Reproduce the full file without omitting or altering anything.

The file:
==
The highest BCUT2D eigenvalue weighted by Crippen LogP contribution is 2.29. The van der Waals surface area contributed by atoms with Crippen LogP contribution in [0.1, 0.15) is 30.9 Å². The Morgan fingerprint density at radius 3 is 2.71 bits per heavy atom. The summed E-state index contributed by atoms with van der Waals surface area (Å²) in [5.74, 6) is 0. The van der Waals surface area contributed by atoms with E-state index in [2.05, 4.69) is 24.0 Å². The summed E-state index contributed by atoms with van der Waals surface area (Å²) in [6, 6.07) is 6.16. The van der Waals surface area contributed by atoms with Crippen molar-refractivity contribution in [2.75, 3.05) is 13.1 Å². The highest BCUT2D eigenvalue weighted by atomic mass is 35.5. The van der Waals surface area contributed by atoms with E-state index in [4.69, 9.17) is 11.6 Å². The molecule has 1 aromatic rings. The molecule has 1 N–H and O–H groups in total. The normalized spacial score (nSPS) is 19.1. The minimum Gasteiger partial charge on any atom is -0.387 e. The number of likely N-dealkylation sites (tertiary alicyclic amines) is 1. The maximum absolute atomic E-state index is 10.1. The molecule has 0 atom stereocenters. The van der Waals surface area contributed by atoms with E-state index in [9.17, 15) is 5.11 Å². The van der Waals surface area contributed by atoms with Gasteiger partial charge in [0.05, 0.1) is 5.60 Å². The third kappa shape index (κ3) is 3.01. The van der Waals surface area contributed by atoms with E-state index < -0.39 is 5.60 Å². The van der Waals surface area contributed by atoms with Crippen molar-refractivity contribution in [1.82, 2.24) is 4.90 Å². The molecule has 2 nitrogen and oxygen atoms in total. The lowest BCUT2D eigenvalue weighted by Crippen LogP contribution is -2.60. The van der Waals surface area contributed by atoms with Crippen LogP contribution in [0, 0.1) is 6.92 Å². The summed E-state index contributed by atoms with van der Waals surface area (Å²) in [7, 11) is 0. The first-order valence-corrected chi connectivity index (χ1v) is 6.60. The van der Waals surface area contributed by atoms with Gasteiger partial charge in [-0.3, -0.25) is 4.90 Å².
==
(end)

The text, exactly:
The highest BCUT2D eigenvalue weighted by Crippen LogP contribution is 2.29. The van der Waals surface area contributed by atoms with Crippen LogP contribution in [0.1, 0.15) is 30.9 Å². The Morgan fingerprint density at radius 3 is 2.71 bits per heavy atom. The summed E-state index contributed by atoms with van der Waals surface area (Å²) in [5.74, 6) is 0. The van der Waals surface area contributed by atoms with E-state index in [2.05, 4.69) is 24.0 Å². The summed E-state index contributed by atoms with van der Waals surface area (Å²) in [6, 6.07) is 6.16. The van der Waals surface area contributed by atoms with Crippen molar-refractivity contribution in [2.75, 3.05) is 13.1 Å². The highest BCUT2D eigenvalue weighted by atomic mass is 35.5. The van der Waals surface area contributed by atoms with E-state index in [4.69, 9.17) is 11.6 Å². The molecule has 1 aromatic rings. The molecule has 1 N–H and O–H groups in total. The normalized spacial score (nSPS) is 19.1. The minimum Gasteiger partial charge on any atom is -0.387 e. The number of likely N-dealkylation sites (tertiary alicyclic amines) is 1. The maximum absolute atomic E-state index is 10.1. The molecule has 0 atom stereocenters. The van der Waals surface area contributed by atoms with E-state index in [9.17, 15) is 5.11 Å². The van der Waals surface area contributed by atoms with Gasteiger partial charge in [0.05, 0.1) is 5.60 Å². The third kappa shape index (κ3) is 3.01. The van der Waals surface area contributed by atoms with E-state index < -0.39 is 5.60 Å². The van der Waals surface area contributed by atoms with Crippen molar-refractivity contribution in [1.82, 2.24) is 4.90 Å². The molecule has 2 nitrogen and oxygen atoms in total. The lowest BCUT2D eigenvalue weighted by Crippen LogP contribution is -2.60. The van der Waals surface area contributed by atoms with Crippen LogP contribution in [0, 0.1) is 6.92 Å². The summed E-state index contributed by atoms with van der Waals surface area (Å²) in [7, 11) is 0. The first-order valence-corrected chi connectivity index (χ1v) is 6.60. The van der Waals surface area contributed by atoms with Gasteiger partial charge in [-0.3, -0.25) is 4.90 Å².